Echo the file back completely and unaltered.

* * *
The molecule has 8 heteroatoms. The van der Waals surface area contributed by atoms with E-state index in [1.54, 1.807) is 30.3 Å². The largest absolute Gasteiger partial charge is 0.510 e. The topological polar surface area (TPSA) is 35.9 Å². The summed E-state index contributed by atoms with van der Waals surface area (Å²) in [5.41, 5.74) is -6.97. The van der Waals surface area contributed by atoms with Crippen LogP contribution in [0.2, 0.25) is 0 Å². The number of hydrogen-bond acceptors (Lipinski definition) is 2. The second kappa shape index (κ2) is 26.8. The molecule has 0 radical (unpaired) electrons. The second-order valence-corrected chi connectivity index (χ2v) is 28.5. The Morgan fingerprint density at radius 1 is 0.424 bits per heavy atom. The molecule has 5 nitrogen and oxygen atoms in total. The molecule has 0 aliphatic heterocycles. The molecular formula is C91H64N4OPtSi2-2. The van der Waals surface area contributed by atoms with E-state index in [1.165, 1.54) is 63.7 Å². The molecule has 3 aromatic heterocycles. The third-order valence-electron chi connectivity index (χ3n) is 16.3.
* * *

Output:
The molecule has 8 heteroatoms. The van der Waals surface area contributed by atoms with E-state index in [1.54, 1.807) is 30.3 Å². The largest absolute Gasteiger partial charge is 0.510 e. The topological polar surface area (TPSA) is 35.9 Å². The summed E-state index contributed by atoms with van der Waals surface area (Å²) in [5.41, 5.74) is -6.97. The van der Waals surface area contributed by atoms with Crippen LogP contribution in [0.2, 0.25) is 0 Å². The number of hydrogen-bond acceptors (Lipinski definition) is 2. The second kappa shape index (κ2) is 26.8. The molecule has 0 radical (unpaired) electrons. The second-order valence-corrected chi connectivity index (χ2v) is 28.5. The Morgan fingerprint density at radius 1 is 0.424 bits per heavy atom. The molecule has 5 nitrogen and oxygen atoms in total. The molecule has 0 aliphatic heterocycles. The molecular formula is C91H64N4OPtSi2-2. The van der Waals surface area contributed by atoms with E-state index in [1.165, 1.54) is 63.7 Å². The molecule has 3 aromatic heterocycles. The third-order valence-electron chi connectivity index (χ3n) is 16.3.